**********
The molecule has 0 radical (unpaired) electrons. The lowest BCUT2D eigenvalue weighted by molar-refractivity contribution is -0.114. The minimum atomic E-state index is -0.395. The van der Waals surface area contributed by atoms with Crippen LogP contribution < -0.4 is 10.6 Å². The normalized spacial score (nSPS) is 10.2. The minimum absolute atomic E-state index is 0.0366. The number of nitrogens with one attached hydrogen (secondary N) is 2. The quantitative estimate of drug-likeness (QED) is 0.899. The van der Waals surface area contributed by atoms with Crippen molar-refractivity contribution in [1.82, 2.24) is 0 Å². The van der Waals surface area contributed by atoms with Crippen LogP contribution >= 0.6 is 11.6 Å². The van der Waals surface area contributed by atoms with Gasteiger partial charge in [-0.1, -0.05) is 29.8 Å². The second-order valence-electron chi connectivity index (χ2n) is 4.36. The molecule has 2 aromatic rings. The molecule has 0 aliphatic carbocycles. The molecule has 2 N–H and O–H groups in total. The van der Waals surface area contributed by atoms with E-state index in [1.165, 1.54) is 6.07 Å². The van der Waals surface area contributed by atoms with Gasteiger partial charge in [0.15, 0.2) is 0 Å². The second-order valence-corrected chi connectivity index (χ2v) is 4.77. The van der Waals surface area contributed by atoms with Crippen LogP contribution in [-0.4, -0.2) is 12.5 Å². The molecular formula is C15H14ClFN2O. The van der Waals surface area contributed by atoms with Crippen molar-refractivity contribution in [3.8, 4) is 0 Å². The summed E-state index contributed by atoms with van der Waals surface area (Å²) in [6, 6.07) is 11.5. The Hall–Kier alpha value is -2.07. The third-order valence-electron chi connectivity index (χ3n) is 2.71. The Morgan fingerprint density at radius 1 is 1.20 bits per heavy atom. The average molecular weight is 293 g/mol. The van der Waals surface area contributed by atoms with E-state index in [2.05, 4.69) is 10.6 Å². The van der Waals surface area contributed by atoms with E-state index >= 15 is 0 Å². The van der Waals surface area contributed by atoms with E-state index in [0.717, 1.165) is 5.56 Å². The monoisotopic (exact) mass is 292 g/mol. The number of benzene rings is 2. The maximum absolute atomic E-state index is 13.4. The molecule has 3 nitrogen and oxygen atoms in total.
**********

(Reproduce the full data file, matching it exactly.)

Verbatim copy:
The molecule has 0 radical (unpaired) electrons. The lowest BCUT2D eigenvalue weighted by molar-refractivity contribution is -0.114. The minimum atomic E-state index is -0.395. The van der Waals surface area contributed by atoms with Crippen LogP contribution < -0.4 is 10.6 Å². The normalized spacial score (nSPS) is 10.2. The minimum absolute atomic E-state index is 0.0366. The number of nitrogens with one attached hydrogen (secondary N) is 2. The quantitative estimate of drug-likeness (QED) is 0.899. The van der Waals surface area contributed by atoms with Crippen molar-refractivity contribution in [1.82, 2.24) is 0 Å². The van der Waals surface area contributed by atoms with Crippen LogP contribution >= 0.6 is 11.6 Å². The van der Waals surface area contributed by atoms with Gasteiger partial charge in [-0.1, -0.05) is 29.8 Å². The second-order valence-electron chi connectivity index (χ2n) is 4.36. The molecule has 2 aromatic rings. The molecule has 0 aliphatic carbocycles. The molecule has 2 N–H and O–H groups in total. The van der Waals surface area contributed by atoms with E-state index in [1.165, 1.54) is 6.07 Å². The van der Waals surface area contributed by atoms with Gasteiger partial charge in [0.15, 0.2) is 0 Å². The second-order valence-corrected chi connectivity index (χ2v) is 4.77. The van der Waals surface area contributed by atoms with Crippen LogP contribution in [-0.4, -0.2) is 12.5 Å². The molecular formula is C15H14ClFN2O. The van der Waals surface area contributed by atoms with Crippen molar-refractivity contribution in [3.8, 4) is 0 Å². The summed E-state index contributed by atoms with van der Waals surface area (Å²) in [6, 6.07) is 11.5. The Hall–Kier alpha value is -2.07. The third-order valence-electron chi connectivity index (χ3n) is 2.71. The Morgan fingerprint density at radius 1 is 1.20 bits per heavy atom. The average molecular weight is 293 g/mol. The van der Waals surface area contributed by atoms with E-state index in [2.05, 4.69) is 10.6 Å². The van der Waals surface area contributed by atoms with E-state index >= 15 is 0 Å². The van der Waals surface area contributed by atoms with E-state index in [0.717, 1.165) is 5.56 Å². The monoisotopic (exact) mass is 292 g/mol. The number of benzene rings is 2. The maximum absolute atomic E-state index is 13.4. The molecule has 3 nitrogen and oxygen atoms in total.